I think that quote about recreational users is someone else's however, I still agree that it’s pretty obvious in the current example that there’s a visible and obvious benefit of the high bit editing versus the 8-bit editing. And if you can back up the statement that 99.9% of users do not use ProPhoto RGB, I’d love to see some empirical data to back that up. Once again, you appear to the one blowing smoke by implying you have the “ear of the industry” by saying that less than 1% of users are working in this space. I have no stat’s to provide but I do know of many digital photographers are working in this space. I certainly would not go on record as you have to say it’s a mere 1% and all of them are lacking intelligence.

Once again, I’ve provided empirical data to show that many scenes captured with just a prosumer digital camera fall way outside Adobe RGB (1998) gamut as does a number of Prosumer desktop printers. If those colors are not important to you, fine. The challenge is so undefined and moving that you should really add that the “tests” have to be done in this or that space, using this or that edit, using this or that RAW converter. The effects of the edits on an 8-bit file ARE visible in synthetic images and have always been so but that didn’t wash with you. Now, with a real world image that is basically a snapshot, the issue is the working space. What next?

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« Reply #15 on: September 23, 2005, 01:32:57 PM »
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Andrew, I had a rough day yesterday so maybe I am a bit myopic today, but I found your post very confusing. Firstly, where do we get access to everything Dan said - i.e. his full response? It would be good to see the whole text. Secondly, there is a co-mingling in your post of two issues: colour spaces and bit depth. Since this is a thread about bit depth, the discussion should stick to that, unless the choice of colour space impacts the bit depth argument - if it does, the specific effect of choice of colour space on 8 ver 16 bit image editing needs to be clarified and its impact on the choice of 8 versus 16 explained - for the benefit of those of us who haven't personally tested all the permutations and combinations.
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« Reply #16 on: September 23, 2005, 01:37:08 PM »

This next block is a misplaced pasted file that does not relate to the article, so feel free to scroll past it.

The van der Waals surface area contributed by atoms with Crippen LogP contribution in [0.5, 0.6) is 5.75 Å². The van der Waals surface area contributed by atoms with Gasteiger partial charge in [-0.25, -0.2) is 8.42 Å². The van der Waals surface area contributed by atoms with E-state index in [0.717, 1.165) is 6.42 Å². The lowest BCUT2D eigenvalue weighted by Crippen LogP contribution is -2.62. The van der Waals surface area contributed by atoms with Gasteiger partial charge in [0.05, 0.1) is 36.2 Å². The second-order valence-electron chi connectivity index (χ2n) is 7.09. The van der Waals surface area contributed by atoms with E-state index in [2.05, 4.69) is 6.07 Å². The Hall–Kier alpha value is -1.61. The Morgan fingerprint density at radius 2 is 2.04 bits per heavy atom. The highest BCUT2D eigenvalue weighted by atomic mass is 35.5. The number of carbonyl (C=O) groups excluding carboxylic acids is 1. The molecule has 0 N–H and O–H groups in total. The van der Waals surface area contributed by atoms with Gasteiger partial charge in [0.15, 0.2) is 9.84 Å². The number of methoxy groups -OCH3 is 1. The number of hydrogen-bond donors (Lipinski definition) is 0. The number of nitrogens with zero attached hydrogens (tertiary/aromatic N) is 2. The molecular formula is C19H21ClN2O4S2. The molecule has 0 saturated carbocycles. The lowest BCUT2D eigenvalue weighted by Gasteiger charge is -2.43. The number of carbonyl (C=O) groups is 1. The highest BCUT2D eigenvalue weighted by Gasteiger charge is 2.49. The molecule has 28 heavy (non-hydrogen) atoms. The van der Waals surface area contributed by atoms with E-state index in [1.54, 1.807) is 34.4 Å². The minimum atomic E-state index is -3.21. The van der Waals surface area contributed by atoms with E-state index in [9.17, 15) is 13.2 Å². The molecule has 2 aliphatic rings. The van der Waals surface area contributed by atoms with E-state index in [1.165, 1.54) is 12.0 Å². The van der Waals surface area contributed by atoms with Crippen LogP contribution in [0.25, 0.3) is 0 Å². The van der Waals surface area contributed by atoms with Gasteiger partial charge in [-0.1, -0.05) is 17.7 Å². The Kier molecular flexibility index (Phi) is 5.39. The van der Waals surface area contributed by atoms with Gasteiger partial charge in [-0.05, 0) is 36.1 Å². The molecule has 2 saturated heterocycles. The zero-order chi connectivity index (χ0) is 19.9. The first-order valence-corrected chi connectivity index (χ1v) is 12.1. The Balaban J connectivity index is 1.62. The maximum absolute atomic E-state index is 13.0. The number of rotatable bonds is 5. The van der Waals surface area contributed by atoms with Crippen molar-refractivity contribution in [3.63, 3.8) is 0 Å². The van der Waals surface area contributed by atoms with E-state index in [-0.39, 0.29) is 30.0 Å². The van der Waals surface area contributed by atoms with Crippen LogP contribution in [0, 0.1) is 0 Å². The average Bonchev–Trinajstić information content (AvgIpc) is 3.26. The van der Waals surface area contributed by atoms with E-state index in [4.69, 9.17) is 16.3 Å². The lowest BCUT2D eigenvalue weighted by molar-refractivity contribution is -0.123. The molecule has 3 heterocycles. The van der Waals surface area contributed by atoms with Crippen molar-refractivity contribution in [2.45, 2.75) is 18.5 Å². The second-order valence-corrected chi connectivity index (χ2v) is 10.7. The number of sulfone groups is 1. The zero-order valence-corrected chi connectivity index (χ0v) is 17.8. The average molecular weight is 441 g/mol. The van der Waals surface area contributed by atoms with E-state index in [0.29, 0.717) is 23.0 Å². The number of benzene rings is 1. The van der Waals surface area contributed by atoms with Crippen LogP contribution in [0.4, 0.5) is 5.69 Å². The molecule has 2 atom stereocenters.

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Quote
Andrew, I had a rough day yesterday so maybe I am a bit myopic today, but I found your post very confusing. Firstly, where do we get access to everything Dan said - i.e. his full response? It would be good to see the whole text. Secondly, there is a co-mingling in your post of two issues: colour spaces and bit depth. Since this is a thread about bit depth, the discussion should stick to that, unless the choice of colour space impacts the bit depth argument - if it does, the specific effect of choice of colour space on 8 ver 16 bit image editing needs to be clarified and its impact on the choice of 8 versus 16 explained - for the benefit of those of us who haven't personally tested all the permutations and combinations.
Here’s the entire post. At the bottom you’ll see how you can access it or join his list (bring aspirin):

Prior to my trip to Photoshop World, Andrew Rodney posted a link to an image
as part of his never-ending attempt to explain how his business partners can
say that correcting in 16-bit is what differentiates a professional from a
recreational user, how it creates a night and day difference, how the advantage is
totally obvious to everyone who looks, etc., etc. Lee Varis posted a response
with which I concur, but I did not myself have time to look at the image
closely and said I would do so in future weeks.

As I indicated in my first brief response, the example is meaningless,
because it assumes a condition that I have always excluded, and that wasn't even
known at the time his partners said those things. I have always made clear that
exotic RGB definitions, such as 1.0 gamma, or ultra-wide gamut RGBs, are not
tested because, first, almost nobody uses them, and second, those knowledgeable
about color correction would be unlikely to edit in them except under very
unusual circumstances.

Andrew's test depends on using such a space, an ultra-wide gamut RGB known as
ProPhoto. This space was not installed in Photoshop until 2003, and since his
partners made the remarks about night and day differences and professionals
and recreational users long before that, they cannot possibly have been
referring to it.

The image is an outdoor scene. A laborer, on his knees, is laying a cement
deck or patio. There is greenery and yellow flowers in the foreground; the patio
takes up almost a third of the picture. The laborer is relatively small. His
face is in shadow. The background ground cover is yellowish. On the whole one
would describe the colors as subdued. The picture isn't ridiculously dark but
it certainly needs to be lightened.

Lee Varis correctly characterized such spaces as "like using a sledge hammer
to drive finishing nails". By that, he meant that the are too imprecise to be
used in serious image manipulation, because most of their possible color
values are either well out of any reproduction gamut or totally imaginary. This